To get your third party hosted OpenID we will choose Verisignlab’s Personal Identity Provider (PIP) site — http://pip.verisignlabs.com/ as an example. You are of course free to decide and choose your own provider(s). The sign up form is a simple no-fuss affair with the minimum number of fields. (If you are tired of hearing ‘third party’, the reason for using the term will get clearer further on. For the purpose of this article, you, the owner of the OpenID are the first party, the web site that wants you authenticated is the second party, the OpenID provider being the third.)
After replying to the confirmation e-mail you are ready to take on the wide world with your OpenID. If you gave your ID as ‘johndoe’ then you will get an OpenID like: http://johndoe.pip.verisignlabs.com. You can come back to the PIP site and update your profile; some sites request information such as full name or e-mail ID but you are always in control whether you want to pass on this information back to them. If you choose to have just one OpenID, then this is about as much as you would ever do to sign on to any OpenID enabled site. You can also create multiple OpenID’s for yourself – remember what we said earlier about having multiple ID’s to suite different classes of sites.
Testing Your OpenID
Now that we have our OpenID we will test it and in the process also see how a typical OpenID-based authentication works in practice. Use the testing form in the References section and enter your OpenID URL that you want tested. When you are redirected to your PIP’s site (we are sticking to our Verisign example), enter your password and also choose what information you want passed back to the requesting site before clicking “Allow” to let the authentication go through. Important tip: Enter your password only on the PIP’s site and nowhere else! Be aware that this particular testing page may not work with all OpenIDs; that may not necessarily mean that the OpenID itself has a problem.
Step-by-Step: Use your WordPress or Verisign OpenID
For this tutorial part, we will take the example of http://www.propeller.com (a voting site among other things) that accepts OpenID sign ups and sign ins. For an OpenID we will use the URL of your WordPress blog – http://yourblogname.wordpress.com. You could also use your OpenID URL (the one you got from the Verisign example) and follow through.
- On the Propeller site, go to the sign up page. Look for the prominent OpenID logo.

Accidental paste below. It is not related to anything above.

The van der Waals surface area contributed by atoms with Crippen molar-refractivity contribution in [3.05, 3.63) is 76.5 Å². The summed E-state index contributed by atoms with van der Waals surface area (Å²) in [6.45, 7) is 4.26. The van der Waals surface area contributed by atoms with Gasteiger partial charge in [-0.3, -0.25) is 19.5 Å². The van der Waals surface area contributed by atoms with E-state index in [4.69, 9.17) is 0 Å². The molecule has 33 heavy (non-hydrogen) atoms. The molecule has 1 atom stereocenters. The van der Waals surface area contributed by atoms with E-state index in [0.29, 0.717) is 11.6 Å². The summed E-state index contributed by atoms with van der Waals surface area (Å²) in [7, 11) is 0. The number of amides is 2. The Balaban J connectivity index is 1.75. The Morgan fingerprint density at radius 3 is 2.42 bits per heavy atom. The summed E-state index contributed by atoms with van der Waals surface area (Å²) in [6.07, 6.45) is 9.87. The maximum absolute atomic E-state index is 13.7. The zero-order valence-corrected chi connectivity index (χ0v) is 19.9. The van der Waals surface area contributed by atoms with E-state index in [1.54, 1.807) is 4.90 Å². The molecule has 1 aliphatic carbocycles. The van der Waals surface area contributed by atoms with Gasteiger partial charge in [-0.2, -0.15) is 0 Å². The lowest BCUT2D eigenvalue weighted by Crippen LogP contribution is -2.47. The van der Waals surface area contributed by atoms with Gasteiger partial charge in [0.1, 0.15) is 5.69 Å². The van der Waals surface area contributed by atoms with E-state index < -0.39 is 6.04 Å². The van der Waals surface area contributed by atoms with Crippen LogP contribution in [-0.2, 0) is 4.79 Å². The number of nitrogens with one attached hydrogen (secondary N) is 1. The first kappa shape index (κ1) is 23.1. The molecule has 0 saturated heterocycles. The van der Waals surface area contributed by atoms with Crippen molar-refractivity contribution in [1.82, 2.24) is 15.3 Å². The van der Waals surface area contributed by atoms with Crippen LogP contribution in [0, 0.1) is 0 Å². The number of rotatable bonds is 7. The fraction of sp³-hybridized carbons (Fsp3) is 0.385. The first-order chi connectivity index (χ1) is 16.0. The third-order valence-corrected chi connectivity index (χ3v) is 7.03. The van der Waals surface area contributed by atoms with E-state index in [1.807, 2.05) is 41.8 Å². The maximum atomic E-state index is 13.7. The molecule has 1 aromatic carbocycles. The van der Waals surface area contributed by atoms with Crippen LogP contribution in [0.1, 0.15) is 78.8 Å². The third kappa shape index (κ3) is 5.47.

Type in your OpenID URL and click on the ‘Verify …’ button.
- You are taken to the site of your PIP where you need to authenticate yourself.
- If you used your Verisign OpenID, enter your password, complete the details you want to pass back to the requesting site (remember, we are trying to sign up with Propeller) and allow the authentication to go through. You are now back with the Propeller site. Just hang in there a moment as we check the flow for a WordPress OpenID.
- For a WordPress OpenID, you will get a screen instead that asks you to deliberately sign in to your WordPress account. Once you are signed in, you will see a hyperlink that prompts you to continue with the authentication request from Propeller.
Follow this link to a form that asks your permission to pass back information to Propeller such your nickname and e-mail ID. You can change both these fields if you wish and allow the authentication to go through.
- Now you should be back at the Propeller site with a successful OpenID verification. The site will ask you to associate a nickname with your OpenID and a working e-mail to complete your registration process.
- This step is no different from a normal sign up process. Check your e-mail, click on the link provided therein, get back to the Propeller site, and click another link to complete the registration process. You are automatically signed in to Propeller. Sign out for the moment so that we can see how an OpenID sign in works.
- Go to the sign in page at Propeller. You will see a normal sign in and an OpenID sign in. We will use the OpenID one (of course!). Type in your OpenID URL and click on the “Sign in…” button. Complete the formalities on your PIP site (for Verisign you will get a sign in page; for WordPress you will need to sign in first unless you are already signed in) and let the authentication go through.
- This time you are back on the Propeller site all signed in and ready to go. Note that your nickname appears correctly because your OpenID is associated with it.
That is all there is to it. Easier done than said. Try this a couple of times and I bet it will feel easier than the remote control of your home entertainment system!
Your Custom OpenID URL